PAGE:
Showing 1 - 1 of 1 annotations associated with Tibaldo-Bongiorno, Marylou
- Glass, Guy
Summary:As the film opens, George Anderson tells us he has been advised to treat his anxiety by going “to some island to rest.” We see him arrive by ferry in Staten Island where he has arranged to spend several weeks at the beautiful home of his father’s best friend. There, he renews his friendship with the friend’s daughter, Maggie. We discover that George, a filmmaker, dropped out of medical school, and that Maggie is now a doctor. We learn from the start that, though they have not seen each other for ten years, there is a longstanding mutual romantic attraction.
One day, while walking around the house’s lush gardens, George suddenly and improbably sees a monk. We are made to understand this is not the first time this has occurred, although at this stage George still recognizes it as a “mirage.” However, when the monk foretells a “grand brilliant future” for George and entrusts him with a divine mission, George is inspired. He becomes obsessed with attending church, and we learn he has not been sleeping. In his religious fervor he calls Maggie “disgusting” because she performs abortions.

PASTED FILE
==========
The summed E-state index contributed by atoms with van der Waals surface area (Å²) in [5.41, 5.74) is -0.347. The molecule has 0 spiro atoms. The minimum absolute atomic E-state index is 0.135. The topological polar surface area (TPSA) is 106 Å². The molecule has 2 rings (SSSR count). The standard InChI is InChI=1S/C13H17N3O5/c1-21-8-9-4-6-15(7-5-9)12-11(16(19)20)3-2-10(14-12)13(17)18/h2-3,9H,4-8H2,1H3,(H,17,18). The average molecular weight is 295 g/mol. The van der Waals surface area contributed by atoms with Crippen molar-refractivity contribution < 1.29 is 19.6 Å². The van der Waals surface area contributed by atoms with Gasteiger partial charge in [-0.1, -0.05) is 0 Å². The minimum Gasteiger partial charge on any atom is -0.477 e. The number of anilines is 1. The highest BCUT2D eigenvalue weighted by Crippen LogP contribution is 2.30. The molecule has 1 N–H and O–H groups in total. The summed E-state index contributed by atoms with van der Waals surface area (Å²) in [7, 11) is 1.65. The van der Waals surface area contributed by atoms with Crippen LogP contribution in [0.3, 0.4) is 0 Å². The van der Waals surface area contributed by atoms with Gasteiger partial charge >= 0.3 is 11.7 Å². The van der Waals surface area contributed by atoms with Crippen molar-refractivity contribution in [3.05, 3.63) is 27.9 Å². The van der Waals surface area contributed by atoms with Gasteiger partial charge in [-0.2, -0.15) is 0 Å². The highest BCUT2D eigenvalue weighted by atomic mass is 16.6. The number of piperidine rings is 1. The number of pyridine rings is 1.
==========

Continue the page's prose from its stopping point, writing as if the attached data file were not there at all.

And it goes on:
Maggie becomes aware that something is not quite right. We learn too that George enlisted in the army and resigned under suspicious circumstances. Other details about his past are mysterious. The relationship between George and Maggie intensifies. Meanwhile, a friend warns Maggie that she has witnessed George saying peculiar things about a monk and smiling inappropriately. Finally, in Maggie’s bedroom, George has a full-fledged psychotic episode as he hallucinates the monk in front of her. She accuses him of “becoming schizophrenic,” and begs him to see a psychiatrist. He responds by accusing her of trying to drain him of his inspiration, packs up his belongings, and, despite her entreaties, leaves.